Tuesday, April 03, 2007

Post No. 105: “Render therefore to Caesar the things that are Caesar's, and to God the things that are God's”…

“Render therefore to Caesar the things that are Caesar's, and to God the things that are God's” – Matthew 22:21, NKJV

“I disapprove of what you say, but I will defend to the death your right to say it” – Voltaire (attributed)

Recently, it was reported by Mr. Alex Au, of Yawningbread fame, on his blog that in its feedback to the authorities over the proposed revision of the local Penal Code, the National Council of Churches of Singapore (NCCS) has suggested that lesbianism, like homosexuality, should also be criminalised. The exact words used by NCCS were as follows: “Given that section 377A PC criminalises homosexuality whether done private or publicly, we are of the view that a similar prohibition ought to be enacted in respect of lesbianism, considering that lesbianism (like homosexuality) is also abhorrent and deviant, whether consensual or not”.

This was later picked up by Mr. Wang who, similar to Mr. Au, criticised the logic of the above statement by NCCS and its move to ask for the local authorities to criminalise lesbianism. These sentiments were echoed by those who have commented on these 2 blog entries respectively. If I may summarise, the main thrust of all the criticism against NCCS’s move to ask for the local authorities to criminalise lesbianism was that it violates the principle of separation of church and state.

However, with no intention of offence and/or disrespect to Mr. Au, Mr. Wang and those who have commented on their blogs and while I understand their point of view, looking at this whole issue from a different perspective, I have come to the opinion that the abovementioned move by NCCS does not appear to violate the principle of separation of church and state and is perhaps perfectly legitimate.

Before I move on to elucidate on how I came to such an opinion (and before any of you all start to click on “Post comments” and proceed to “flame” me for saying that NCCS’s move to ask for lesbianism to be criminalised is perhaps perfectly legitimate), allow me to first clarify 3 things.

One, I am not a Christian (in fact, for those who know me personally and/or have read my Post No. 8 will be aware that I see myself as a humanistic agnostic free thinker).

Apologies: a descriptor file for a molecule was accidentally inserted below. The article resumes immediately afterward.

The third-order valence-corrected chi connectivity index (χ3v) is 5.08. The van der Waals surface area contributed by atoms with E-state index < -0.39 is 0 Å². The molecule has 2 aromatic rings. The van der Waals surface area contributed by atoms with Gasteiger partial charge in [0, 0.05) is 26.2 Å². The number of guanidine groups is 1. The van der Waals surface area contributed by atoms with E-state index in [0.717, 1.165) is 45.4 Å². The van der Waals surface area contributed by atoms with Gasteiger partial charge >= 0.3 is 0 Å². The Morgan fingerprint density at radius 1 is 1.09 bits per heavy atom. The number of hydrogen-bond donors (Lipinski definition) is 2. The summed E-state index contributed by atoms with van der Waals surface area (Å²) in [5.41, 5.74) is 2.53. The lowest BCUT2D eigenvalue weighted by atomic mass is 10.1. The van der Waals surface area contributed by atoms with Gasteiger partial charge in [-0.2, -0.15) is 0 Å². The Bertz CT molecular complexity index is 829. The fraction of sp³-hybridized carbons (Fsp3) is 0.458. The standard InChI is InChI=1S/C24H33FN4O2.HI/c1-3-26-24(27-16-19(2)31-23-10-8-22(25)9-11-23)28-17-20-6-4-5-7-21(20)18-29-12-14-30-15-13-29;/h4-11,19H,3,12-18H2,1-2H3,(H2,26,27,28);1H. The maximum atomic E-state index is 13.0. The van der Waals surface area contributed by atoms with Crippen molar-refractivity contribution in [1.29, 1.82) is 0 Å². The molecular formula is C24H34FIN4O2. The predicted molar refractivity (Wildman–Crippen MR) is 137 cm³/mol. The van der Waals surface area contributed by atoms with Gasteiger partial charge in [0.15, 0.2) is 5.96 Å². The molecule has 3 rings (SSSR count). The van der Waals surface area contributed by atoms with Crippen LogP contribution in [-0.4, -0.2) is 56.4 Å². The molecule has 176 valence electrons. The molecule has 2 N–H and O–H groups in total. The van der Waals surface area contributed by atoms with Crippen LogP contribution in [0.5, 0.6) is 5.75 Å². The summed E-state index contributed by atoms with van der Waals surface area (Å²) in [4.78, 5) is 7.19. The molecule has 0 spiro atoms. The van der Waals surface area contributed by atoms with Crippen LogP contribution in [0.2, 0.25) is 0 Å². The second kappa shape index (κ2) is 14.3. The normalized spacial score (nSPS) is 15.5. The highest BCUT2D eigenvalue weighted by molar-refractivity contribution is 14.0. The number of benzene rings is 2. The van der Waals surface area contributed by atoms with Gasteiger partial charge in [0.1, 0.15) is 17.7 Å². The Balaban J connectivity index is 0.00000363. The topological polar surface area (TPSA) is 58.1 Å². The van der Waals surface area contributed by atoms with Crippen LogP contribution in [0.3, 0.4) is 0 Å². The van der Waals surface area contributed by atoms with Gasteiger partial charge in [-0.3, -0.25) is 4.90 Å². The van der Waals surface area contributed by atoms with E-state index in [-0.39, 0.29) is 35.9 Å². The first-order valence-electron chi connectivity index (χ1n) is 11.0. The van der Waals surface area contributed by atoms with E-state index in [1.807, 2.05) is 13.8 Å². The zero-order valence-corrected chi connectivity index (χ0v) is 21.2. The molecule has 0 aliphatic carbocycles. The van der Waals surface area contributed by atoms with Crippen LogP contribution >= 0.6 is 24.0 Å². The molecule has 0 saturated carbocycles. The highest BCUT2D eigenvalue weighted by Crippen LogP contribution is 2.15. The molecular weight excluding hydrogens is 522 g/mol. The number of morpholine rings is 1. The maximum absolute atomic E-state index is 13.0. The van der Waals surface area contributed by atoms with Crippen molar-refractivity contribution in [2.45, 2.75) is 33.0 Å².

Two, I am not in support of NCCS’s (or any other person’s or organisation’s, for that matter) move to ask for the Singaporean State to criminalise lesbianism; I am only arguing that this move of it does not appear to go against the principle of separation of church and state and that it seems to be a legitimate move.

Three, like many out there, I am sceptical of the idea that homosexuality/lesbianism is somehow “un-natural” and/or “immoral” in nature.

That aside, let me move on to explain why I came to the opinion that the abovementioned move by NCCS is not a violation of the principle of separation of church (or synagogue or mosque or temple) and state and that it is perhaps a perfectly legitimate move.

Well, basically, from how I understand it, the principle of separation of church and state was put in place to prevent the church (or, in broader terms, religion) from controlling and/or dominating the state and vice versa. Thus, in accordance to this interpretation of mine, NCCS’s move to ask for the criminalisation of lesbianism does not violate the principle, considering that it seeks only to influence the state and not to control and/or dominate the state (of course, whether they will want to do so is a different issue altogether).

In addition, it should be noted that, in Singapore, it is perfectly legitimate (or at least I think and hope that it is so) for people and/or organisations to express their views to the state in the hope of influencing public policies. And, thus, though you all may disagree with me on this, I am of the opinion that, like the rest of us and all other Non-Governmental Organisations (NGOs), the NCCS, which can be seen as a NGO, is perfectly legitimate in exercising its option to provide feedback to the state about public policies. I mean, the NCCS also consists of people who are citizens of Singapore and this would, by right, give them the right to express their views and concerns to the state in the hope of these concerns being addressed.